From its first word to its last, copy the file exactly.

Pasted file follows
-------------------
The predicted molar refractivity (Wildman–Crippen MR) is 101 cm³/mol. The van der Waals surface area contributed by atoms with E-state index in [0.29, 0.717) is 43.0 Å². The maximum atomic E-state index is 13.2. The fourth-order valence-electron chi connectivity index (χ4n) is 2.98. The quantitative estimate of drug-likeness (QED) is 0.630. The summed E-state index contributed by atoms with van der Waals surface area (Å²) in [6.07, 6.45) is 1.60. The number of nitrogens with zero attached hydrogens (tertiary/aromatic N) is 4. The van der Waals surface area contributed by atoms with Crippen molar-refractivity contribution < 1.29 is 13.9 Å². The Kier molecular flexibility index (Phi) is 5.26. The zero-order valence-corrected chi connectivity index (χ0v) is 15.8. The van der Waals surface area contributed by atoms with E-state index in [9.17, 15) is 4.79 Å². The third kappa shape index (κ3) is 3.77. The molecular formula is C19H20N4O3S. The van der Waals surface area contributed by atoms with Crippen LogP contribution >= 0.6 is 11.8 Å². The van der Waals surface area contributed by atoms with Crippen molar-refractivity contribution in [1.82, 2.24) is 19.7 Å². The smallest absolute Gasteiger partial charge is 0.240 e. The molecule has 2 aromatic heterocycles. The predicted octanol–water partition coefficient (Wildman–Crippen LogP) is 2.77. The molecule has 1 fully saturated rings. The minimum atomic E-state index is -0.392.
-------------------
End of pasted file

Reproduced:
The predicted molar refractivity (Wildman–Crippen MR) is 101 cm³/mol. The van der Waals surface area contributed by atoms with E-state index in [0.29, 0.717) is 43.0 Å². The maximum atomic E-state index is 13.2. The fourth-order valence-electron chi connectivity index (χ4n) is 2.98. The quantitative estimate of drug-likeness (QED) is 0.630. The summed E-state index contributed by atoms with van der Waals surface area (Å²) in [6.07, 6.45) is 1.60. The number of nitrogens with zero attached hydrogens (tertiary/aromatic N) is 4. The van der Waals surface area contributed by atoms with Crippen molar-refractivity contribution < 1.29 is 13.9 Å². The Kier molecular flexibility index (Phi) is 5.26. The zero-order valence-corrected chi connectivity index (χ0v) is 15.8. The van der Waals surface area contributed by atoms with E-state index in [9.17, 15) is 4.79 Å². The third kappa shape index (κ3) is 3.77. The molecular formula is C19H20N4O3S. The van der Waals surface area contributed by atoms with Crippen LogP contribution >= 0.6 is 11.8 Å². The van der Waals surface area contributed by atoms with Crippen molar-refractivity contribution in [1.82, 2.24) is 19.7 Å². The smallest absolute Gasteiger partial charge is 0.240 e. The molecule has 2 aromatic heterocycles. The predicted octanol–water partition coefficient (Wildman–Crippen LogP) is 2.77. The molecule has 1 fully saturated rings. The minimum atomic E-state index is -0.392.